Amendments to the State of Emergency Act regarding litigation procedures


On 09.04.2020 an Amendment to the State of Emergency Act was promulgated in the State Gazette. The Amendment Act introduces significant changes to the litigation procedures during the state of emergency (which we wrote about in a previous article published on our website).

In short, the amendments are, as follows:

  1. The list of cases which will continue being heard during the state of emergency is supplemented. While the initial text of the act stipulated that only a few criminal cases will continue, after the changes, the following civil, commercial and administrative cases will continue:

Civil and commercial cases:

  • Perhaps the following will be of biggest interest:
    • Interim and precautionary measures (of an underlying lawsuit or before its filing) and for securing of evidence;
    • Applications for staying of registrations with the Commercial Register;
    • Child custody proceedings (only with regard to provisional and protective measures);
    • Proceedings under the Protection of Domestic Violence Act (only with regard to orders for immediate protection and their amendment, as well as appeals for their rejection);
    • Permissions for withdrawal of funds from child deposits;
    • Requests under the Electronic Communications Act;

Administrative cases:

  • Among the cases of higher interest to our clients:
    • Appeals against the preliminary enforcement of administrative acts;
    • Appeals against court rulings and orders rendered within the administrative litigation procedures;
    • Litigation procedures under the following acts: Public Procurement Act, Concessions Act, Management of Resources from the European Structural and Investment Funds Act, Public and Municipal Property Acts, Election Code, appeal of building permits and approved or amended spatial plans under the Spatial Development Act, appeal of acts establishing public receivables;
    • Proceedings for disclosure of tax and social security secret and for appeal of tax audit acts establishing public liabilities of natural persons and companies;
    • Appeals against police detention;
    • Interim and precautionary measures (of an underlying lawsuit or before its filing) and for securing of evidence;
    • Appeals against unlawful acts and omissions of the administration;
    • Appeals against administrative acts issued with regard to the state of emergency;
    • Appeals against disciplinary actions against detained individuals;
  1. The deadlines in the above cases do not start immediately and the citizens are granted a 7-day grace period as from the promulgation of the law (until 16.04). Thus, the deadlines that were suspended on 13.03 will resume on 17.04 (for example, a 14-day deadline of which ten days have expired by 13.03 will expire on 21.04);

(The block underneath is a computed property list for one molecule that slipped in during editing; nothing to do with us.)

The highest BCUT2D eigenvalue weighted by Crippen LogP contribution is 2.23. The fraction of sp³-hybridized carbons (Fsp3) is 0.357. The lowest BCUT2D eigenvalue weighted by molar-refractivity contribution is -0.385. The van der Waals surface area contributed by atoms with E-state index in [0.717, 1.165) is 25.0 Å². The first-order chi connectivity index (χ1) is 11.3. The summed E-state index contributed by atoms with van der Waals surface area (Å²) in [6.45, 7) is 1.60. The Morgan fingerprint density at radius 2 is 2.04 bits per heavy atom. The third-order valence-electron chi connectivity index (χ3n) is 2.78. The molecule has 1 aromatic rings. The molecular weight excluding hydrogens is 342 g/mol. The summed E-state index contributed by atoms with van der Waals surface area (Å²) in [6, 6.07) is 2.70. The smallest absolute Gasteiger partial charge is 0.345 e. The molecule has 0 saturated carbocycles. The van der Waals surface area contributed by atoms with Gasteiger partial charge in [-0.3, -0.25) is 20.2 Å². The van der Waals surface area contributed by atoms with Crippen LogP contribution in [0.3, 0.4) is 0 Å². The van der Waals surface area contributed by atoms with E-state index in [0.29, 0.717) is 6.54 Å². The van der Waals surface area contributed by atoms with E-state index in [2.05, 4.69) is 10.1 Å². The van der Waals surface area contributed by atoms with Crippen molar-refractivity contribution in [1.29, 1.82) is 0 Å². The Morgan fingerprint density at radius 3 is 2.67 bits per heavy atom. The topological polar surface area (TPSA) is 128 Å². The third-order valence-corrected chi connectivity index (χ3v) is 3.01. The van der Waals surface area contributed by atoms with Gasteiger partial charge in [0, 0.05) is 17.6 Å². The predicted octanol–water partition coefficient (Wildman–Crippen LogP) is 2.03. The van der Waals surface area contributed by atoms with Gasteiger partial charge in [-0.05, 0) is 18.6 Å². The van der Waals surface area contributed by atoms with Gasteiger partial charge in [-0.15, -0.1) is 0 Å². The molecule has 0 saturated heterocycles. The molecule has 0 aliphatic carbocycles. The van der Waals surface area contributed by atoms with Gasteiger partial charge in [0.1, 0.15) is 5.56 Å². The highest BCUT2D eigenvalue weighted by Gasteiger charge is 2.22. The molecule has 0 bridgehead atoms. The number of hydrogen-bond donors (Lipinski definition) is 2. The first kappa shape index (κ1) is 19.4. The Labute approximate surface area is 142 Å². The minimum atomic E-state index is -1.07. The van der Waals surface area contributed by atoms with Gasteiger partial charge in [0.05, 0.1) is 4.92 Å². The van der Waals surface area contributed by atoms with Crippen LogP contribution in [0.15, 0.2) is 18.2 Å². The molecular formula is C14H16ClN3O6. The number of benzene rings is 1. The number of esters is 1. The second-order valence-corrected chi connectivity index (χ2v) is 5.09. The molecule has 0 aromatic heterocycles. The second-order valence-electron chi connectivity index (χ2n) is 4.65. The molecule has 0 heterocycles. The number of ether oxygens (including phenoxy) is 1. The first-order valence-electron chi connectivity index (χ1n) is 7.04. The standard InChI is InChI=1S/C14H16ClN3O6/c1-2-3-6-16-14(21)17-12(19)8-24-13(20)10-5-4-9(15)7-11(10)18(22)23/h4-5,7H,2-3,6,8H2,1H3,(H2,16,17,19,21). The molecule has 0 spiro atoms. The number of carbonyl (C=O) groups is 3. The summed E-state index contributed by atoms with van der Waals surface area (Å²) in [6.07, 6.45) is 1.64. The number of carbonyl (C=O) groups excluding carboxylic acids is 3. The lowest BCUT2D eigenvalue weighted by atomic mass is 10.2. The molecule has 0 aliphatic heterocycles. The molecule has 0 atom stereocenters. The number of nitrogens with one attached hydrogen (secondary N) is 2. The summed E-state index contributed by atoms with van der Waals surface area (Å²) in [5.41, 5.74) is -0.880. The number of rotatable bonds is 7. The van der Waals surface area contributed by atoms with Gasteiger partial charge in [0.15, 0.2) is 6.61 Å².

2. Until the state of emergency is lifted, open court hearings (in cases heard during the state of emergency) may be held remotely, ensuring the direct and virtual participation of parties and participants in the hearing;
  3. The text on suspension of limitation periods has been refined – the amended act suspends not only limitation periods that affect citizens’ obligations (for example, deadlines for payment of pecuniary obligations), but also limitation periods  after the expiry of which citizens acquire rights (for example, the limitation period after the expirty of which citizens acquire real estate ownership rights);
  4. There will be no summer judicial vacation in 2020 –  in order to catch up with the cases accumulated during the case of emergency, hearings will also be scheduled between 15.07.2020 and 01.09.2020.

The list of cases which will resume during the state of emergency is wider than the list of cases, according to the decision of the Supreme Judicial Council, with open court hearings during the state of emergency. To this regard, we expect the SJC to adopt a new decision supplementing their list in compliance with the State of Emergency Act. Several state bodies are also expected to resume their activity, in particular – the Commission for Protection of Competition (which hears appeals against public procurements), which, pursuant to the old provisions, decided that it would not hold hearings until the state of emergency was lifted.

For further information contact:

Ilya Komarevski, Partner

Philip Kiossev, Senior Associate